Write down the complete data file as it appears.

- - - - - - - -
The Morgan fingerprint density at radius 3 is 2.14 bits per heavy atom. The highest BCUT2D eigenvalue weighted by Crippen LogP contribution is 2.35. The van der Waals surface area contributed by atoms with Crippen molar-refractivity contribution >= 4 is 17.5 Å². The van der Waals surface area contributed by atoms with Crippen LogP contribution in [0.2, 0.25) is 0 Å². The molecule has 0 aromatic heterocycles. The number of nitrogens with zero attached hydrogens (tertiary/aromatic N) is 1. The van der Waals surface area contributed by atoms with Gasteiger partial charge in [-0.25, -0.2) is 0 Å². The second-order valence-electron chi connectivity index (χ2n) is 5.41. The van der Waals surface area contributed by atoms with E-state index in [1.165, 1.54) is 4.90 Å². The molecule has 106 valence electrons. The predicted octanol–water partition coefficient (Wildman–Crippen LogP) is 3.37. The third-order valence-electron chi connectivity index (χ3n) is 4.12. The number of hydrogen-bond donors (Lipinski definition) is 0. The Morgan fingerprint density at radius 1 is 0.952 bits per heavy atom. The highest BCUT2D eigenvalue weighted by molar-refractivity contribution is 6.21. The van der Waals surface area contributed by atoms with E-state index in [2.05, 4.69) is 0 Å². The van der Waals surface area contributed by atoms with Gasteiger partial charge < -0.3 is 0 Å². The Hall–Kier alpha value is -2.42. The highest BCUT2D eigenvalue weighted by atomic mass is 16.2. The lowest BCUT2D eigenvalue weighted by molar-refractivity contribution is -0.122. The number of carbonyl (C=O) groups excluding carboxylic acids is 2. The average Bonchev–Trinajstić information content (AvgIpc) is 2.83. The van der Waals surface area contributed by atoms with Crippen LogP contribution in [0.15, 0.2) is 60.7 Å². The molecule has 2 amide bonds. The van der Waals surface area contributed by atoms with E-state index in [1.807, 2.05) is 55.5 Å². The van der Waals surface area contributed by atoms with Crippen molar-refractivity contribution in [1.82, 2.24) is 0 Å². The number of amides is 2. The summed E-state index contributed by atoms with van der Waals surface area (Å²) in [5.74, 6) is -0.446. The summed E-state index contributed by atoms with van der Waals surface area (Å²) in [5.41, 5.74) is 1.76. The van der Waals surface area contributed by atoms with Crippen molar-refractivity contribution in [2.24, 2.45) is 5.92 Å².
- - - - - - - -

The Morgan fingerprint density at radius 3 is 2.14 bits per heavy atom. The highest BCUT2D eigenvalue weighted by Crippen LogP contribution is 2.35. The van der Waals surface area contributed by atoms with Crippen molar-refractivity contribution >= 4 is 17.5 Å². The van der Waals surface area contributed by atoms with Crippen LogP contribution in [0.2, 0.25) is 0 Å². The molecule has 0 aromatic heterocycles. The number of nitrogens with zero attached hydrogens (tertiary/aromatic N) is 1. The van der Waals surface area contributed by atoms with Gasteiger partial charge in [-0.25, -0.2) is 0 Å². The second-order valence-electron chi connectivity index (χ2n) is 5.41. The van der Waals surface area contributed by atoms with E-state index in [1.165, 1.54) is 4.90 Å². The molecule has 106 valence electrons. The predicted octanol–water partition coefficient (Wildman–Crippen LogP) is 3.37. The third-order valence-electron chi connectivity index (χ3n) is 4.12. The number of hydrogen-bond donors (Lipinski definition) is 0. The Morgan fingerprint density at radius 1 is 0.952 bits per heavy atom. The highest BCUT2D eigenvalue weighted by molar-refractivity contribution is 6.21. The van der Waals surface area contributed by atoms with E-state index in [2.05, 4.69) is 0 Å². The van der Waals surface area contributed by atoms with Gasteiger partial charge < -0.3 is 0 Å². The Hall–Kier alpha value is -2.42. The highest BCUT2D eigenvalue weighted by atomic mass is 16.2. The lowest BCUT2D eigenvalue weighted by molar-refractivity contribution is -0.122. The number of carbonyl (C=O) groups excluding carboxylic acids is 2. The average Bonchev–Trinajstić information content (AvgIpc) is 2.83. The van der Waals surface area contributed by atoms with Crippen LogP contribution in [0.15, 0.2) is 60.7 Å². The molecule has 2 amide bonds. The van der Waals surface area contributed by atoms with E-state index in [1.807, 2.05) is 55.5 Å². The van der Waals surface area contributed by atoms with Crippen molar-refractivity contribution in [1.82, 2.24) is 0 Å². The number of amides is 2. The summed E-state index contributed by atoms with van der Waals surface area (Å²) in [5.74, 6) is -0.446. The summed E-state index contributed by atoms with van der Waals surface area (Å²) in [5.41, 5.74) is 1.76. The van der Waals surface area contributed by atoms with Crippen molar-refractivity contribution in [2.24, 2.45) is 5.92 Å².